2011年3月25日金曜日

Model-Based Influences on Humans' Choices and Striatal Prediction Errors

Nathaniel D. Daw, Samuel J. Gershman, Ben Seymour, Peter Dayan, Raymond J. Dolan
Neuron, Volume 69, Issue 6, 1204-1215, 24 March 2011

The mesostriatal dopamine system is prominently implicated in model-free reinforcement learning, with fMRI BOLD signals in ventral striatum notably covarying with model-free prediction errors. However, latent learning and devaluation studies show that behavior also shows hallmarks of model-based planning, and the interaction between model-based and model-free values, prediction errors, and preferences is underexplored. We designed a multistep decision task in which model-based and model-free influences on human choice behavior could be distinguished. By showing that choices reflected both influences we could then test the purity of the ventral striatal BOLD signal as a model-free report. Contrary to expectations, the signal reflected both model-free and model-based predictions in proportions matching those that best explained choice behavior. These results challenge the notion of a separate model-free learner and suggest a more integrated computational architecture for high-level human decision-making.

Surprise Signals in Anterior Cingulate Cortex: Neuronal Encoding of Unsigned Reward Prediction Errors Driving Adjustment in Behavior

Benjamin Y. Hayden, Sarah R. Heilbronner, John M. Pearson, and Michael L. Platt
The Journal of Neuroscience, 16 March 2011, 31(11):4178-4187

In attentional models of learning, associations between actions and subsequent rewards are stronger when outcomes are surprising, regardless of their valence. Despite the behavioral evidence that surprising outcomes drive learning, neural correlates of unsigned reward prediction errors remain elusive. Here we show that in a probabilistic choice task, trial-to-trial variations in preference track outcome surprisingness. Concordant with this behavioral pattern, responses of neurons in macaque (Macaca mulatta) dorsal anterior cingulate cortex (dACC) to both large and small rewards were enhanced when the outcome was surprising. Moreover, when, on some trials, probabilities were hidden, neuronal responses to rewards were reduced, consistent with the idea that the absence of clear expectations diminishes surprise. These patterns are inconsistent with the idea that dACC neurons track signed errors in reward prediction, as dopamine neurons do. Our results also indicate that dACC neurons do not signal conflict. In the context of other studies of dACC function, these results suggest a link between reward-related modulations in dACC activity and attention and motor control processes involved in behavioral adjustment. More speculatively, these data point to a harmonious integration between reward and learning accounts of ACC function on one hand, and attention and cognitive control accounts on the other.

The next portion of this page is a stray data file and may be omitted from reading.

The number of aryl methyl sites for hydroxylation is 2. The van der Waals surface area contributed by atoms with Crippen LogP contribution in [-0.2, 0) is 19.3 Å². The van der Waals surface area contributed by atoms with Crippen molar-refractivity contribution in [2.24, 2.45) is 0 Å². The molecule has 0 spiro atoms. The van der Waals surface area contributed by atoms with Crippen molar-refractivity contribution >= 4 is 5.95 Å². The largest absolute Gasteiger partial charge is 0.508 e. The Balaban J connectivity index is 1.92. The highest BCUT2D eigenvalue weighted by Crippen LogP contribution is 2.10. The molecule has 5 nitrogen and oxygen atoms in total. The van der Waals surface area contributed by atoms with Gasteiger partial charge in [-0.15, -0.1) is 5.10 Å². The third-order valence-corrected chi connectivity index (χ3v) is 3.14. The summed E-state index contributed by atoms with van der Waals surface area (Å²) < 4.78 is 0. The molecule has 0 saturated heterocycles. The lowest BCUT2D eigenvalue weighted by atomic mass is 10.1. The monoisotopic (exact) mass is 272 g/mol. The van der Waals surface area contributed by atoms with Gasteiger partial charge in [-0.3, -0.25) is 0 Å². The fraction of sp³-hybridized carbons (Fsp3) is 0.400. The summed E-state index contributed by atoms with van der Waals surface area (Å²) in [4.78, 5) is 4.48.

2011年3月2日水曜日

A Regret-Induced Status Quo Bias

Antoinette Nicolle, Stephen M. Fleming, Dominik R. Bach, Jon Driver, and Raymond J. Dolan
The Journal of Neuroscience, 2 March 2011, 31(9): 3320-3327

何かを変えて失敗したときの後悔の方が大きいから、ヒトは現状維持に傾く。行動を変えて失敗したときには、Insula(島)とmPFC(前頭前野内側部)が活動し、その活動が大きいと次回は現状維持に傾きやすくなる。

なんか人生訓として深い…

単純なコントラスト・ベースの解析だけでもここまでできるんだなあ。さすが、Ray Dolanという感じ。

A suboptimal bias toward accepting the status quo option in decision-making is well established behaviorally, but the underlying neural mechanisms are less clear. Behavioral evidence suggests the emotion of regret is higher when errors arise from rejection rather than acceptance of a status quo option. Such asymmetry in the genesis of regret might drive the status quo bias on subsequent decisions, if indeed erroneous status quo rejections have a greater neuronal impact than erroneous status quo acceptances. To test this, we acquired human fMRI data during a difficult perceptual decision task that incorporated a trial-to-trial intrinsic status quo option, with explicit signaling of outcomes (error or correct). Behaviorally, experienced regret was higher after an erroneous status quo rejection compared with acceptance. Anterior insula and medial prefrontal cortex showed increased blood oxygenation level-dependent signal after such status quo rejection errors. In line with our hypothesis, a similar pattern of signal change predicted acceptance of the status quo on a subsequent trial. Thus, our data link a regret-induced status quo bias to error-related activity on the preceding trial.